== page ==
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High school students rarely use e-cigarettes alone: A socio-demographic analysis of poly-substance use among adolescents in the USA.

Nicotine Tob Res. 2020 Feb 13;:

Authors: Gilbert PA, Kava CM, Afifi R

Abstract
INTRODUCTION: Most adolescents reporting e-cigarette use have also used combustible tobacco; however, the extent to which they use other substances is less clear. This study assessed e-cigarette use with tobacco, alcohol, or cannabis and quantified the risk of poly-substance use among adolescents overall and by socio-demographic characteristics.
METHODS: Using 2017 Youth Behavioral Risk Factor Surveillance System data from adolescents (grades 9-12) with complete substance use information (n=11,244), we examined e-cigarette poly-use status (none [referent]; e-cigarettes only; or e-cigarettes + other substances). We estimated prevalence of substance use and modeled odds of e-cigarette use, alone or with other substances, by several socio-demographic characteristics. Analyses were completed in Stata version 15.1 using survey procedures to account for the complex survey design.
RESULTS: Approximately 12% of adolescents reported past 30-day e-cigarette use. Almost all (93%) e-cigarette users also reported other substance use; alcohol appeared most frequently in combinations. Odds of e-cigarette single use and e-cigarette poly-use (vs. no use) were higher for males and adolescents with lower grades (ORs 1.44-2.31). Racial/ethnic minorities had lower odds of e-cigarette poly-use than White peers (ORs 0.18-0.61), and bisexual (vs. straight) adolescents were more likely to be e-cigarette poly-users (OR=1.62). E-cigarette use increased from 9th grade (7%) to 12th grade (16%).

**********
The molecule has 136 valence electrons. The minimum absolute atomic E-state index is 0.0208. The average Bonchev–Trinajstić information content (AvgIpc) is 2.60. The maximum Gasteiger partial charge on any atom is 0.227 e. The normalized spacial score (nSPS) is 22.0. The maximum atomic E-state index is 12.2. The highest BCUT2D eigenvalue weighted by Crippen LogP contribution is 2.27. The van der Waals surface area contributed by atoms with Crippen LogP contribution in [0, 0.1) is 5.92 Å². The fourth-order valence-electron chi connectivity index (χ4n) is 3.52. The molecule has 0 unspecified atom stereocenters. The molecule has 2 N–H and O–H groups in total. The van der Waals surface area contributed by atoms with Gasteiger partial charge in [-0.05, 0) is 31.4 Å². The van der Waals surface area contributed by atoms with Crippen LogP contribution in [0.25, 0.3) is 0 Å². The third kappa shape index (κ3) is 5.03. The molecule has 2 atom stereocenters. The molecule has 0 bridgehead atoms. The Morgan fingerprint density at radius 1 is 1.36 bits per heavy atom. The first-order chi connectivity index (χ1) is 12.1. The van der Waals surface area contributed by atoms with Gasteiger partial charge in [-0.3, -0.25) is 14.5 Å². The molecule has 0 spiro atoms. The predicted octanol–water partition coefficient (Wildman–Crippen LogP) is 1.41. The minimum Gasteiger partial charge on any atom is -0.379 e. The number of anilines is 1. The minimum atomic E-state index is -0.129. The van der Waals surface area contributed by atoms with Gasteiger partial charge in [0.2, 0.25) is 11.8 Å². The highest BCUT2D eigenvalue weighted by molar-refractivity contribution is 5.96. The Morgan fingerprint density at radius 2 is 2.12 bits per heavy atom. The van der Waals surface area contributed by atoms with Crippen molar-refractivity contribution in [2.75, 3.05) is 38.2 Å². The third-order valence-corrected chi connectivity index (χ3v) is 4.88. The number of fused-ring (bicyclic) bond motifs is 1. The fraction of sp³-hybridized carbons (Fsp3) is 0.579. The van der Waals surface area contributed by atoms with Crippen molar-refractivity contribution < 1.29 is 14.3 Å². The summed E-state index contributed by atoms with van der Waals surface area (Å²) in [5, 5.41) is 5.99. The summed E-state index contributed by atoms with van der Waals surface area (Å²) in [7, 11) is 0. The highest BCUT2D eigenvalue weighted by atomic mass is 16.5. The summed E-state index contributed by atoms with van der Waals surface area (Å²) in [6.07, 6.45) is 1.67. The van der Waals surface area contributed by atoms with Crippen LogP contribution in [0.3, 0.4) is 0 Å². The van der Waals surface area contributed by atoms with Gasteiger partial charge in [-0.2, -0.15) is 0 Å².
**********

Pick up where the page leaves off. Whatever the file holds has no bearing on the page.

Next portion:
CONCLUSIONS: Poly-substance use is highly prevalent among adolescents who use e-cigarettes. Therefore, e-cigarette screening should include assessment of other substances, especially alcohol. Early and comprehensive prevention efforts to reduce e-cigarette and other substance use could have a substantial beneficial impact on population health over time.

PMID: 32052052 [PubMed – as supplied by publisher]


Source: ncbi 2

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